I was in my office on the fourth floor of the Cannon House Office Building on Jan. 6 when the Capitol Police entered around 1:15 p.m. to tell me and my chief of staff to evacuate immediately. The officers were running through each floor banging on office doors. They recommended that I remove the pin on my suit jacket that designates me as a member of Congress. We knew nothing as we raced down the stairs.
We took the underground tunnel and eventually made it to the Rayburn House Office Building, where the staff of Rep. David Cicilline, D-R.I., let us into his office and then locked the door. We sheltered in place watching the horror unfold on TV.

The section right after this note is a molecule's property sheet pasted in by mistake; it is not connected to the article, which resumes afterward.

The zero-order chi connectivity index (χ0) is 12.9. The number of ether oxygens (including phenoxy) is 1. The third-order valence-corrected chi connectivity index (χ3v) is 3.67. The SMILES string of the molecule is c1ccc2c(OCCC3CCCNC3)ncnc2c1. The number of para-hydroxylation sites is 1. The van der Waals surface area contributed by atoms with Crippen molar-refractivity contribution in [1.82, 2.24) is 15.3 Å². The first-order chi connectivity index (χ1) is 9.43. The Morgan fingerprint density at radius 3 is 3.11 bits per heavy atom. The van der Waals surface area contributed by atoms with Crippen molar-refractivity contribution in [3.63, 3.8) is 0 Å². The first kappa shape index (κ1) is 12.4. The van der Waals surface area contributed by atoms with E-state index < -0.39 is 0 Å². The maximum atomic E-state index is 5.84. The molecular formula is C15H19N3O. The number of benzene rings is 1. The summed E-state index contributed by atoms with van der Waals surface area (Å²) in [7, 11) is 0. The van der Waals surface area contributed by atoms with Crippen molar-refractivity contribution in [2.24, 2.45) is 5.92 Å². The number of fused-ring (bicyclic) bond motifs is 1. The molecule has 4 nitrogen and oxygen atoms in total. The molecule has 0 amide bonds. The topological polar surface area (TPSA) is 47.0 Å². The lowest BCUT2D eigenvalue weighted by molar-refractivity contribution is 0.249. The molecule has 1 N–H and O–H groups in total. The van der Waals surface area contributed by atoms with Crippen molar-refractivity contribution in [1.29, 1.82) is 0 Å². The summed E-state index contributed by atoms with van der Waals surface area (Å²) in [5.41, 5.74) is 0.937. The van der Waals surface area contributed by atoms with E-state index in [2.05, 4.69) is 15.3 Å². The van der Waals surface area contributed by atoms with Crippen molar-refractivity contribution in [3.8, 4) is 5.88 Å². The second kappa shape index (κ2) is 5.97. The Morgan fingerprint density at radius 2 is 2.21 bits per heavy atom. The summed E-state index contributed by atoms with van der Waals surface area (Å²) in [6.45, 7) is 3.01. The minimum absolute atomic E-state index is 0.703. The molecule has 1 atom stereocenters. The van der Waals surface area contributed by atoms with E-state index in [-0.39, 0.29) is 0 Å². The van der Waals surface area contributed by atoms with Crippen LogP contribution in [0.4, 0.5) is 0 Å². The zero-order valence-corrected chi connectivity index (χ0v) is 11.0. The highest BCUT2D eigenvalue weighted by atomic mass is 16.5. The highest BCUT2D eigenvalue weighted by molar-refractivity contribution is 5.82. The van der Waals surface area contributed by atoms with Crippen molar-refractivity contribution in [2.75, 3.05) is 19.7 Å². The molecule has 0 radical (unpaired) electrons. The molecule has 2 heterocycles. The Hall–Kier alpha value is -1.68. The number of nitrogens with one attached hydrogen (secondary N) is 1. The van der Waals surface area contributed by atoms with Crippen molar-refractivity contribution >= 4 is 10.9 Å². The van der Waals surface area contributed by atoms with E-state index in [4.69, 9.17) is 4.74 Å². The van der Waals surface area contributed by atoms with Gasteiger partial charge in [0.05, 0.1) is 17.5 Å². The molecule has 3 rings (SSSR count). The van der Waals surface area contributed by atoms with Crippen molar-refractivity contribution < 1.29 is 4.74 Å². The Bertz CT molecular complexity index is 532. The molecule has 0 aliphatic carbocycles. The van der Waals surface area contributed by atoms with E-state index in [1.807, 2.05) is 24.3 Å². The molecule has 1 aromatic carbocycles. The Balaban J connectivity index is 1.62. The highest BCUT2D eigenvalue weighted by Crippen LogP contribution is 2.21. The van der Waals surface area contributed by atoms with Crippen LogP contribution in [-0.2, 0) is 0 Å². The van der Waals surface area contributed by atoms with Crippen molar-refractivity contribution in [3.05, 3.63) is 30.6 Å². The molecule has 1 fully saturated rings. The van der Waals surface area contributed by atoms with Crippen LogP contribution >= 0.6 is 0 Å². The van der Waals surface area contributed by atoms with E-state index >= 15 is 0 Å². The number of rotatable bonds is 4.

Throngs of rioters, some carrying Confederate flags, pillaged the hallowed halls of Congress, smashed doors and windows, and made their way to the chambers where many of my colleagues were. In that moment, we didn’t know how far the mob was willing to go, and who might be harmed. I texted my wife and my parents to let them know I was safe and in lockdown.
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